We’ve found seven more ways that your local Area Agency on Aging can help you. Seniors, you need to know about this!
A while ago, I showed you seven ways that your Area Agency on Aging can help you. These agencies are truly incredible and do a lot to help low income seniors across the country, so today we’re presenting seven more ways they can help.
What is the Area Agency on Aging?
The term “Area Agency on Aging” is a generic term that is used by the federal government to refer to this network of nonprofits and public organizations that help seniors. Each one serves a designated area (city, county, or even multiple counties).
Your local Area Agency on Aging may have a unique name and may offer different services. Whatever it is called, your local Area Agency on Aging is designed to help older adults remain healthy and independent.
Call 211 or ask your local Community Action Council for a referral to find your nearest Area Agency on Aging.
Your local AAA offers many helpful programs.
These programs vary by location so your local agency may not offer everything in this list… but these are seven programs we’ve found at many agencies across the United States!
Some Area Agencies on Aging offer financial assistance and resources that can help seniors save money. Financial assistance isn’t a blank check; it’s usually targeted assistance with a specific need, such as prescription assistance, home repair grants, or other specific needs.
Financial assistance programs can also include tax relief programs, financial counseling, budgeting classes, help with disability and benefit applications, referrals to other programs, and more. These services are not available everywhere, but many agencies have chosen to incorporate them.
Caregivers are so important, and they are such a valuable asset to the seniors they serve. Many Area Agencies on Aging offer caregiver support services and some may even help you find a caregiver that you can trust. AARP recommends contacting your local Area Agency on Aging for assistance when you need a caregiver.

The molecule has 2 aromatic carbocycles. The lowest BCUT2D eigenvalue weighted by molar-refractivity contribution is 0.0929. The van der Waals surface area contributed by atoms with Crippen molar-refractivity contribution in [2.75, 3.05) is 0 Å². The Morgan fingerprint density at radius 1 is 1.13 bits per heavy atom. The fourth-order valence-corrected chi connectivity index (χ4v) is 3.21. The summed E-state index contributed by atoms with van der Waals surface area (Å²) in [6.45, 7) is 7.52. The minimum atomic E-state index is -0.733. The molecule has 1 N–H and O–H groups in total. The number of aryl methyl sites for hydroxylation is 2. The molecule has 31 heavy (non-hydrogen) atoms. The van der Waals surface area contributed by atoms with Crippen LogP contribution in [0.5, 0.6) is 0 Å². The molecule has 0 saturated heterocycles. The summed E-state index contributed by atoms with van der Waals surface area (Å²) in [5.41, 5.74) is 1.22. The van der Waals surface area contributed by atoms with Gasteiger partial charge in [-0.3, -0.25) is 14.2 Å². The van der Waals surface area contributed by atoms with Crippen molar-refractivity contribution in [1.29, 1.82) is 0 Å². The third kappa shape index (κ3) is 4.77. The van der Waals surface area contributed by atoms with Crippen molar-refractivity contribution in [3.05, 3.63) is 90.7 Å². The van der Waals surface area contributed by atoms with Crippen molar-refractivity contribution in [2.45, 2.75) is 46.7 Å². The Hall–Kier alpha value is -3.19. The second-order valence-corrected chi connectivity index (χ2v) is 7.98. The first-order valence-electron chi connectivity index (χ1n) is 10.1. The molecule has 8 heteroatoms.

Many agencies offer legal assistance for subjects that are unique to older adults. These include issues of guardianship, age discrimination, health, safety, long-term care, protective services, public benefit programs, elder abuse, and so much more. These services are often offered by local legal aid clinics or other providers who coordinate with the Agency to serve seniors in the area.
Many Area Agencies on Aging coordinate homemaker services for seniors that need them. These services provide light housekeeping to ensure that your space is safe and clean, so that you can continue to live independently as long and as comfortably as possible.
Some homemaker tasks include changing bed linens, assisting with laundry, cleaning bathrooms and kitchens, cleaning floors, dusting, taking out the trash and more.
Although each Agency sets their own rules for this service, many require participants to be age 60 or older and have a physical or cognitive issue that prevents them from being able to do these things themselves.
There is often a copay for this service as well, but it is usually more affordable than looking for help on your own.
Recreation and Community
Mental health matters, and being lonely can make you miserable really fast. Area Agencies on Aging often offer recreation and community-building opportunities for seniors.
Depending on where you live, this could look like classes, congregate meals, support groups and adult day programs.
These services often occur at local senior centers. These are great opportunities to connect with people, make new friends, and ease some of the loneliness that many people experience later in life.
If you are still working, or want to work, then the Area Agency on Aging may be able to help you. Many locations offer employment services, which can include job training and even job placement.
If you don’t want to work but still want to help out, many Area Agencies on Aging have volunteer programs for seniors.
For example, during the pandemic, many senior centers enlisted the help of volunteers to make “check in calls” to seniors in their communities. These calls provided reassurance and social support for seniors who were isolated in their homes.
Depending on where you are and what your local agency offers, volunteers may lead classes and activities, spend one-on-one time with seniors who have special needs, and more.
My personal favorite is the “Foster Grandparents” program that I’ve found at many agencies. Foster Grandparents spend hours every week giving one-on-one attention to children, such as holding babies or listening to little ones read stories. I still have a while before I can be a Foster Grandparent, but you’d better believe that’s going to be something I do in the future!
We’ve found even more ways to get help for seniors!
I thought Part 2 would be the last of this series, but while I was researching this list I found even more ways that your local Area Agency on Aging can help seniors. Be sure to check pack for Part 3!